I spent 18+ years at BNR/Nortel, mostly in the IT division in Ottawa and I saw other contributing factors at play.
First, BNR/Nortel never really got past the connection oriented aspects of telephony based networks. Everything was FR/ATM. The IT division was putting in a global TCP/IP connection-less network based on Cisco routers. When we used our own products, the performance was not the same. We built voice boxes that did data networking, and not data boxes that pushed voice connections. Two totally different approaches to networking. Of course I am biased as I was a data person.
Second, Nortel’s big business was the big voice switches which had a 9 year development cycle. Nortel never understood that the data networking side in the consumer space had a nine month product cycle. Our internal development practices often killed the flexibility needed for smaller product lines. One of Nortel’s most successful PBX products, Norstar, was the result of an R&D group going rogue and bypassing a lot of sluggish processes.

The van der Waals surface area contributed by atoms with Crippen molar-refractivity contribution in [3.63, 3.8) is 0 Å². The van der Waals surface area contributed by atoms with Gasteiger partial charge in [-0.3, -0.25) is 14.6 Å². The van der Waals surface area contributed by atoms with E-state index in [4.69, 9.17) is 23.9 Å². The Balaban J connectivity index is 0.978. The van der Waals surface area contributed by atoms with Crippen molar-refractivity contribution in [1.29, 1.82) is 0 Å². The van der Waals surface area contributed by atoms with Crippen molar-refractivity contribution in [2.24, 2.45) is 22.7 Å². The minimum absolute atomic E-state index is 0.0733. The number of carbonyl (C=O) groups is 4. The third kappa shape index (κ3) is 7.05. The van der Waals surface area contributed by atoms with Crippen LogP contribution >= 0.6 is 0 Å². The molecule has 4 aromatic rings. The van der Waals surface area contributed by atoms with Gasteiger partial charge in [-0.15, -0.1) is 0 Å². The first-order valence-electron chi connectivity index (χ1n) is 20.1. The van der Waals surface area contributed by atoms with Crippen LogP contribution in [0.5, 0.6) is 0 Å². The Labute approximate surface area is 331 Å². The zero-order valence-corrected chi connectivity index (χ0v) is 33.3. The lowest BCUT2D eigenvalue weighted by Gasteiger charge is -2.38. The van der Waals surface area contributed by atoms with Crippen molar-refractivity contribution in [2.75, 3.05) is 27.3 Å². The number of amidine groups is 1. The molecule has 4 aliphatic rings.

Third, Nortel spent money acquiring companies and then killed them with bureaucracy. When the drunken spending binge ended, they had a lot of debt with nothing to show for it.
While it would be nice to blame others for the demise, we unfortunately drank our own kool-ade.
With regards to the espionage, I have two stories to recount. When I was cleaning out the back labs during the first phase of the meltdown, I came across a $500K electron microscope that was used to look at “chips”. Don’t know how often it was used, but I am sure some people did some “investigative” research on their own. The second story is more humorous. It appears that we had a PCB duplicator on premises. Some enterprising students fed in an Apple IIe (yes, I am that old) and created their own personal computer PCBs right down to the Apple trademarks. Management had fit over that one….
To this day, I remember a single line from the book “In Search of Excellence”, : “Just because you are successful in one line of business, doesn’t mean that you will be successful in another business”.
Thanks again, I enjoy your posts…